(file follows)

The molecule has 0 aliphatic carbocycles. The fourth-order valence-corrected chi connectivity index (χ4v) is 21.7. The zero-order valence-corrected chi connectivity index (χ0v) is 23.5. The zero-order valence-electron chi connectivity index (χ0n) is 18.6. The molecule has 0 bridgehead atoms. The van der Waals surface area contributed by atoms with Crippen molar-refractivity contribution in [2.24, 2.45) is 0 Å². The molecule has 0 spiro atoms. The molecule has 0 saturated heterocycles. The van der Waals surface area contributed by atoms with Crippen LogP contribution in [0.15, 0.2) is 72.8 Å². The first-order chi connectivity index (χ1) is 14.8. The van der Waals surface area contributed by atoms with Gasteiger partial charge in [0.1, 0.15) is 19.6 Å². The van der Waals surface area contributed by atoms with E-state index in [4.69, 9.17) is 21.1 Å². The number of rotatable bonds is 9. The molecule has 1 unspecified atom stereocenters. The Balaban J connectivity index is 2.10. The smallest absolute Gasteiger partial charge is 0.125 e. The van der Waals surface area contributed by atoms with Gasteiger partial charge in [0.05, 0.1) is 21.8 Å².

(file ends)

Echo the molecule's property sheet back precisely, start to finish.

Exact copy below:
The molecule has 0 aliphatic carbocycles. The fourth-order valence-corrected chi connectivity index (χ4v) is 21.7. The zero-order valence-corrected chi connectivity index (χ0v) is 23.5. The zero-order valence-electron chi connectivity index (χ0n) is 18.6. The molecule has 0 bridgehead atoms. The van der Waals surface area contributed by atoms with Crippen molar-refractivity contribution in [2.24, 2.45) is 0 Å². The molecule has 0 spiro atoms. The molecule has 0 saturated heterocycles. The van der Waals surface area contributed by atoms with Crippen LogP contribution in [0.15, 0.2) is 72.8 Å². The first-order chi connectivity index (χ1) is 14.8. The van der Waals surface area contributed by atoms with Gasteiger partial charge in [0.1, 0.15) is 19.6 Å². The van der Waals surface area contributed by atoms with E-state index in [4.69, 9.17) is 21.1 Å². The number of rotatable bonds is 9. The molecule has 1 unspecified atom stereocenters. The Balaban J connectivity index is 2.10. The smallest absolute Gasteiger partial charge is 0.125 e. The van der Waals surface area contributed by atoms with Gasteiger partial charge in [0.05, 0.1) is 21.8 Å².